# Value of life (Ofer Abarbanel online library)

The value of life is an economic value used to quantify the benefit of avoiding a fatality.[1] It is also referred to as the cost of life, value of preventing a fatality (VPF) and implied cost of averting a fatality (ICAF). In social and political sciences, it is the marginal cost of death prevention in a certain class of circumstances. In many studies the value also includes the quality of life, the expected life time remaining, as well as the earning potential of a given person especially for an after-the-fact payment in a wrongful death claim lawsuit.

As such, it is a statistical term, the cost of reducing the average number of deaths by one. It is an important issue in a wide range of disciplines including economics, health care, adoption, political economy, insurance, worker safety, environmental impact assessment, and globalization.[2]

In industrial nations, the justice system considers a human life “priceless”, thus illegalizing any form of slavery; i.e., humans cannot be bought at any price. However, with a limited supply of resources or infrastructural capital (e.g. ambulances), or skill at hand, it is impossible to save every life, so some trade-off must be made. Also, this argument neglects the statistical context of the term. It is not commonly attached to lives of individuals or used to compare the value of one person’s life relative to another person’s. It is mainly used in circumstances of saving lives as opposed to taking lives or “producing” lives.[2]

Treatment in economics and methods of calculation

There is no standard concept for the value of a specific human life in economics. However, when looking at risk/reward trade-offs that people make with regard to their health, economists often consider the value of a statistical life (VSL). Note that the VSL is very different from the value of an actual life. It is the value placed on changes in the likelihood of death, not the price someone would pay to avoid certain death. This is best explained by way of an example. From the EPA’s website:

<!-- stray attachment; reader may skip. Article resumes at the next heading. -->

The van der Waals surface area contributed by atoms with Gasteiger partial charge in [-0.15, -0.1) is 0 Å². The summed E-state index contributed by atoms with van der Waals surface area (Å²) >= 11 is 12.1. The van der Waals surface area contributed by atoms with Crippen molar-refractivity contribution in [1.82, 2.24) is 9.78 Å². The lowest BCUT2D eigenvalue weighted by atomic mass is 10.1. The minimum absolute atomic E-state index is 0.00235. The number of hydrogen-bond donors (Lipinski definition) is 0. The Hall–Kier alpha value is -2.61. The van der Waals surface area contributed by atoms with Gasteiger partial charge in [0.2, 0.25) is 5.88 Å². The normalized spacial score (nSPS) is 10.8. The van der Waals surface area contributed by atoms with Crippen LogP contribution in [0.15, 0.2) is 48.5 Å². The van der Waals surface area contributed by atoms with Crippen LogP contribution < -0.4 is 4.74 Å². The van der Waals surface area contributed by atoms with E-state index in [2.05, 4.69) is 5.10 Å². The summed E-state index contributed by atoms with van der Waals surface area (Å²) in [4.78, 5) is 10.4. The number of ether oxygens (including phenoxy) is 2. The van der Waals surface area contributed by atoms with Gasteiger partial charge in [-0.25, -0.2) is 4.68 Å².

Suppose each person in a sample of 100,000 people were asked how much he or she would be willing to pay for a reduction in their individual risk of dying of 1 in 100,000, or 0.001%, over the next year. Since this reduction in risk would mean that we would expect one fewer death among the sample of 100,000 people over the next year on average, this is sometimes described as “one statistical life saved.” Now suppose that the average response to this hypothetical question was \$100. Then the total dollar amount that the group would be willing to pay to save one statistical life in a year would be \$100 per person × 100,000 people, or \$10 million. This is what is meant by the “value of a statistical life.” [3]

This again emphasizes that VSL is more of an estimate of willingness to pay for small reductions in mortality risks rather than how much a human life is worth. Using government spending to see how much is spent to save lives in order to estimate the average individual VSL is a popular method of calculation. The United States government does not have an official value of life threshold, but different values are used in different agencies. It might be that the government values lives quite highly or that calculation standards are not applied uniformly.[4] Using the EPA as an example, the Agency uses estimates of how much people are willing to pay for small reductions in their risks of dying from adverse health conditions that may be caused by environmental pollution in their cost-benefit analyses.[3]